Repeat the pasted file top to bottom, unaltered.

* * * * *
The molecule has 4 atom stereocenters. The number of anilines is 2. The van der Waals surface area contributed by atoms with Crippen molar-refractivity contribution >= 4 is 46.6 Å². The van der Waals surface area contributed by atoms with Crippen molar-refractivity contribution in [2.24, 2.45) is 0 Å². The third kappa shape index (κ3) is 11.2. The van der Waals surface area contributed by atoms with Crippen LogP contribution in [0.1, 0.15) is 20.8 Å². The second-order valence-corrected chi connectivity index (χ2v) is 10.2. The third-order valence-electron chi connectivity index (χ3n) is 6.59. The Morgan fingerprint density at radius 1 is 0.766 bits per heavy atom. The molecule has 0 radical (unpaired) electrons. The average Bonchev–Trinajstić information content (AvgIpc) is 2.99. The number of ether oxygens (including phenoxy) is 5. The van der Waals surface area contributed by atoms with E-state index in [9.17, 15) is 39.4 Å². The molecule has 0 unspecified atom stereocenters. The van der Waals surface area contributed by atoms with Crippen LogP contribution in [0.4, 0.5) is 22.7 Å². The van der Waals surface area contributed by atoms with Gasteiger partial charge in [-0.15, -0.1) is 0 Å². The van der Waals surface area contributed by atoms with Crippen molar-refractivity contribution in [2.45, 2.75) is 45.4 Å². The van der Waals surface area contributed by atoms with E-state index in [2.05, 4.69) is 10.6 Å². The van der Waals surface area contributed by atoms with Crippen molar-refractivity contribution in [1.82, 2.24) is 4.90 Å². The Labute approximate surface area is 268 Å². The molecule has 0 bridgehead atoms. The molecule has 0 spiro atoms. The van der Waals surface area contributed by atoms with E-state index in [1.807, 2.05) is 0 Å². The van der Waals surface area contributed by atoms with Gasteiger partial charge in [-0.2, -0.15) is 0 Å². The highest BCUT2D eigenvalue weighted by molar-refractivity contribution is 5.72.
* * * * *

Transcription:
The molecule has 4 atom stereocenters. The number of anilines is 2. The van der Waals surface area contributed by atoms with Crippen molar-refractivity contribution >= 4 is 46.6 Å². The van der Waals surface area contributed by atoms with Crippen molar-refractivity contribution in [2.24, 2.45) is 0 Å². The third kappa shape index (κ3) is 11.2. The van der Waals surface area contributed by atoms with Crippen LogP contribution in [0.1, 0.15) is 20.8 Å². The second-order valence-corrected chi connectivity index (χ2v) is 10.2. The third-order valence-electron chi connectivity index (χ3n) is 6.59. The Morgan fingerprint density at radius 1 is 0.766 bits per heavy atom. The molecule has 0 radical (unpaired) electrons. The average Bonchev–Trinajstić information content (AvgIpc) is 2.99. The number of ether oxygens (including phenoxy) is 5. The van der Waals surface area contributed by atoms with E-state index in [9.17, 15) is 39.4 Å². The molecule has 0 unspecified atom stereocenters. The van der Waals surface area contributed by atoms with Crippen LogP contribution in [0.4, 0.5) is 22.7 Å². The van der Waals surface area contributed by atoms with Gasteiger partial charge in [-0.15, -0.1) is 0 Å². The van der Waals surface area contributed by atoms with Crippen molar-refractivity contribution in [2.45, 2.75) is 45.4 Å². The van der Waals surface area contributed by atoms with E-state index in [2.05, 4.69) is 10.6 Å². The van der Waals surface area contributed by atoms with Crippen molar-refractivity contribution in [1.82, 2.24) is 4.90 Å². The Labute approximate surface area is 268 Å². The molecule has 0 bridgehead atoms. The molecule has 0 spiro atoms. The van der Waals surface area contributed by atoms with E-state index in [1.807, 2.05) is 0 Å². The van der Waals surface area contributed by atoms with Gasteiger partial charge in [-0.2, -0.15) is 0 Å². The highest BCUT2D eigenvalue weighted by molar-refractivity contribution is 5.72.